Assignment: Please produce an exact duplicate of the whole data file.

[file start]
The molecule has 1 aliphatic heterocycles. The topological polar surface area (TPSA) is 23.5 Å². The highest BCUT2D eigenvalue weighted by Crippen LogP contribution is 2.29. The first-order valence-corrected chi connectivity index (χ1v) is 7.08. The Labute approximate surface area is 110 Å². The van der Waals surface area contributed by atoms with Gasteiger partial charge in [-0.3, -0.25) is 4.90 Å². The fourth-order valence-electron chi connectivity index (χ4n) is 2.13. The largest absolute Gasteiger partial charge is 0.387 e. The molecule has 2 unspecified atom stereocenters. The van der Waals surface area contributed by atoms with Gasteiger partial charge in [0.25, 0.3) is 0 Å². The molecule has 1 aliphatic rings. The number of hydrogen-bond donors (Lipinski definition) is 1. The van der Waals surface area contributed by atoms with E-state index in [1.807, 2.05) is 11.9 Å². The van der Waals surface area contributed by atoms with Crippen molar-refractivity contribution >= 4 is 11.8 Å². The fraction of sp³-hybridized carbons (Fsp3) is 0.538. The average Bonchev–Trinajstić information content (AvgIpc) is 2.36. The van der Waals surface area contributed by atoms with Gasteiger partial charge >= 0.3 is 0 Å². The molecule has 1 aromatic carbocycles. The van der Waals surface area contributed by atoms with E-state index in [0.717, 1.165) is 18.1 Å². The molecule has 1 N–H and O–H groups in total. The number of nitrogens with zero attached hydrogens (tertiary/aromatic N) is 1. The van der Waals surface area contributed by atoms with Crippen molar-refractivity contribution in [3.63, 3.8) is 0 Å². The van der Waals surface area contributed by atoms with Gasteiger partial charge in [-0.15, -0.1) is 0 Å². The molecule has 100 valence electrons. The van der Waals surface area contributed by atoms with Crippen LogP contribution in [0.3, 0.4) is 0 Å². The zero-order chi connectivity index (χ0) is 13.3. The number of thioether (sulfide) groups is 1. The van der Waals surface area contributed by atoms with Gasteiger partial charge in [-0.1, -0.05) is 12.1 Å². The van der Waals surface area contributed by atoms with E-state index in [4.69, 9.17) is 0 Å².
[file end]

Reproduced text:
The molecule has 1 aliphatic heterocycles. The topological polar surface area (TPSA) is 23.5 Å². The highest BCUT2D eigenvalue weighted by Crippen LogP contribution is 2.29. The first-order valence-corrected chi connectivity index (χ1v) is 7.08. The Labute approximate surface area is 110 Å². The van der Waals surface area contributed by atoms with Gasteiger partial charge in [-0.3, -0.25) is 4.90 Å². The fourth-order valence-electron chi connectivity index (χ4n) is 2.13. The largest absolute Gasteiger partial charge is 0.387 e. The molecule has 2 unspecified atom stereocenters. The van der Waals surface area contributed by atoms with Gasteiger partial charge in [0.25, 0.3) is 0 Å². The molecule has 1 aliphatic rings. The number of hydrogen-bond donors (Lipinski definition) is 1. The van der Waals surface area contributed by atoms with E-state index in [1.807, 2.05) is 11.9 Å². The van der Waals surface area contributed by atoms with Crippen molar-refractivity contribution >= 4 is 11.8 Å². The fraction of sp³-hybridized carbons (Fsp3) is 0.538. The average Bonchev–Trinajstić information content (AvgIpc) is 2.36. The van der Waals surface area contributed by atoms with Gasteiger partial charge >= 0.3 is 0 Å². The molecule has 1 aromatic carbocycles. The van der Waals surface area contributed by atoms with E-state index in [0.717, 1.165) is 18.1 Å². The molecule has 1 N–H and O–H groups in total. The number of nitrogens with zero attached hydrogens (tertiary/aromatic N) is 1. The van der Waals surface area contributed by atoms with Crippen molar-refractivity contribution in [3.63, 3.8) is 0 Å². The van der Waals surface area contributed by atoms with Gasteiger partial charge in [-0.15, -0.1) is 0 Å². The molecule has 100 valence electrons. The van der Waals surface area contributed by atoms with Crippen LogP contribution in [0.3, 0.4) is 0 Å². The zero-order chi connectivity index (χ0) is 13.3. The number of thioether (sulfide) groups is 1. The van der Waals surface area contributed by atoms with Gasteiger partial charge in [-0.1, -0.05) is 12.1 Å². The van der Waals surface area contributed by atoms with E-state index in [4.69, 9.17) is 0 Å².